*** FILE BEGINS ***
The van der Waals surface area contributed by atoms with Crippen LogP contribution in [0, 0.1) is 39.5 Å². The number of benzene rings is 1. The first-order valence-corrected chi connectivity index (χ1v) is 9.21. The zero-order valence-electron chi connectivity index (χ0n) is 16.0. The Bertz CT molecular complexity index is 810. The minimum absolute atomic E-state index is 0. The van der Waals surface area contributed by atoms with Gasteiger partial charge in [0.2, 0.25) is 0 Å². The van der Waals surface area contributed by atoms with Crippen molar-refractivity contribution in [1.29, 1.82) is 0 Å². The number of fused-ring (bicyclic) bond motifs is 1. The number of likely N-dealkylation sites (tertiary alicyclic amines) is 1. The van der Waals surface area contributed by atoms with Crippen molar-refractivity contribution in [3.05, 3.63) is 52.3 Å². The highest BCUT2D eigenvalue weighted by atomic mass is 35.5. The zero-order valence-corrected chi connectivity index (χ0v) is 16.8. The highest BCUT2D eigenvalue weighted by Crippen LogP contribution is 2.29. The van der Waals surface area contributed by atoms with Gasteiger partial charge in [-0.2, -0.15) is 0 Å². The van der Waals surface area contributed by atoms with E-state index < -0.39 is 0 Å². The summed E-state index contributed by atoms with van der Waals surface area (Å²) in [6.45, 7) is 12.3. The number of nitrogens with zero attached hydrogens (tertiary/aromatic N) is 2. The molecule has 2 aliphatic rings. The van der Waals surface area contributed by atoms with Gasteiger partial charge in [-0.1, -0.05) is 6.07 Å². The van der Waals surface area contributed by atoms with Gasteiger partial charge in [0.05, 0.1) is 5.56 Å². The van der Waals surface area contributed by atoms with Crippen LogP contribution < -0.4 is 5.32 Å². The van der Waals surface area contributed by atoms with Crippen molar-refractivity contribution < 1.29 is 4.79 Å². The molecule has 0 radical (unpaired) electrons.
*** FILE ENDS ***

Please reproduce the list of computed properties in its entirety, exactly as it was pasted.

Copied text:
The van der Waals surface area contributed by atoms with Crippen LogP contribution in [0, 0.1) is 39.5 Å². The number of benzene rings is 1. The first-order valence-corrected chi connectivity index (χ1v) is 9.21. The zero-order valence-electron chi connectivity index (χ0n) is 16.0. The Bertz CT molecular complexity index is 810. The minimum absolute atomic E-state index is 0. The van der Waals surface area contributed by atoms with Gasteiger partial charge in [0.2, 0.25) is 0 Å². The van der Waals surface area contributed by atoms with Crippen molar-refractivity contribution in [1.29, 1.82) is 0 Å². The number of fused-ring (bicyclic) bond motifs is 1. The number of likely N-dealkylation sites (tertiary alicyclic amines) is 1. The van der Waals surface area contributed by atoms with Crippen molar-refractivity contribution in [3.05, 3.63) is 52.3 Å². The highest BCUT2D eigenvalue weighted by atomic mass is 35.5. The zero-order valence-corrected chi connectivity index (χ0v) is 16.8. The highest BCUT2D eigenvalue weighted by Crippen LogP contribution is 2.29. The van der Waals surface area contributed by atoms with Gasteiger partial charge in [-0.2, -0.15) is 0 Å². The van der Waals surface area contributed by atoms with E-state index < -0.39 is 0 Å². The summed E-state index contributed by atoms with van der Waals surface area (Å²) in [6.45, 7) is 12.3. The number of nitrogens with zero attached hydrogens (tertiary/aromatic N) is 2. The molecule has 2 aliphatic rings. The van der Waals surface area contributed by atoms with Gasteiger partial charge in [-0.1, -0.05) is 6.07 Å². The van der Waals surface area contributed by atoms with Gasteiger partial charge in [0.05, 0.1) is 5.56 Å². The van der Waals surface area contributed by atoms with Crippen LogP contribution < -0.4 is 5.32 Å². The van der Waals surface area contributed by atoms with Crippen molar-refractivity contribution < 1.29 is 4.79 Å². The molecule has 0 radical (unpaired) electrons.